Focus On: Planned Giving: Helping Donors to Look Ahead
Having worked with three nonprofits over the past 17 years has taught me the importance of identifying and nurturing one of the most significant resources of any organization — its older donors. Cultivating these donors enriches their lives and allows them to have a positive impact on their favorite charities beyond their cash-generating years.
Properly approaching older donors is contingent on a respect for them and their needs, as well as an appreciation that those needs, and their ability to help an organization, will change as they grow older. In order for an organization to realize the long-term value of its older donors, its staff must be willing to promote a carefully cultivated relationship, which occurs over donors’ entire involvement with the nonprofit — not just during the period when they can generate immediate cash gifts.
I’ve been very fortunate at the three organizations I’ve worked with — World Neighbors, Food for the Hungry and MAP International, all of which have a large number of donors 65 years or older and whose founders were still alive during my time of employment. This allowed me to identify the donors who had good relationships with the founders and those who might have been ignored over the years because they hadn’t provided any “major” gifts.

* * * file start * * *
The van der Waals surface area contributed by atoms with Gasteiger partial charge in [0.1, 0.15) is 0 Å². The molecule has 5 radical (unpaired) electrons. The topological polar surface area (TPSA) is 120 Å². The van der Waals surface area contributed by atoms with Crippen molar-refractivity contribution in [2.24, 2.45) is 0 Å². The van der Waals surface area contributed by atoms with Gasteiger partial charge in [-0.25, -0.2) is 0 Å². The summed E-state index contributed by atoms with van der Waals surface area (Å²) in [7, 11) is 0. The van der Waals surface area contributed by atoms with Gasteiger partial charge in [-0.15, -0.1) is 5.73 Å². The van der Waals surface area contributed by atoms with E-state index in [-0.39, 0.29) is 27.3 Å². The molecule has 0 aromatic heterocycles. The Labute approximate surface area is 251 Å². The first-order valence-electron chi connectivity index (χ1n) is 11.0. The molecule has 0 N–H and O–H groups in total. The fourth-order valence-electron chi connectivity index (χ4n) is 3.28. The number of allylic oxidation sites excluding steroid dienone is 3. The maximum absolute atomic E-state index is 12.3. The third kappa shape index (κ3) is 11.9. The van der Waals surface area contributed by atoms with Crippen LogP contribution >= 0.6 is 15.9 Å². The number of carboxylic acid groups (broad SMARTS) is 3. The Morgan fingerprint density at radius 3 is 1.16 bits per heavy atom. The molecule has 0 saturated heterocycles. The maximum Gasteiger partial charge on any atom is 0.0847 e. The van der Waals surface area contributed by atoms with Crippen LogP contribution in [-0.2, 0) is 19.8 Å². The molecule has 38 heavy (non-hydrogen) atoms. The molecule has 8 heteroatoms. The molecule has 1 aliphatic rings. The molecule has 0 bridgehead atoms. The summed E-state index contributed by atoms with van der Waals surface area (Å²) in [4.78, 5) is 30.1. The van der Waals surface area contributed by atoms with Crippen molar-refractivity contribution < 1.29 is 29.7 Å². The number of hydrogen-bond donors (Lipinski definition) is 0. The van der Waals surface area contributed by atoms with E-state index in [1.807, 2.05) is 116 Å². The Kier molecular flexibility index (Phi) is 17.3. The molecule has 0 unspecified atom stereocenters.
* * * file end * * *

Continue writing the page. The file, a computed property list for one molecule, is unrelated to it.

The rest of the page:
One such couple, John and Amy, had been recruited by one of the founders more than 40 years ago because they had a business background and the nonprofit needed someone to market its programs on the West Coast, which the couple did for a number of years. Next, the founder asked them to go to Europe and set up a program there.
When they were ready to retire, John and Amy moved to Arizona, which is where I met them. I spent time asking about their history with the founders, which values of the organization they appreciated the most, and which of their accomplishments in working with the agency they were most proud of. Since they had a long history with the nonprofit, I asked for their help meeting some of the donors they knew and with whom they could help open a door for me. Later, I brought in some of our key staff, including our chief executive officer, to meet with them and thank them for their commitment.
- People Magazine
- West Coast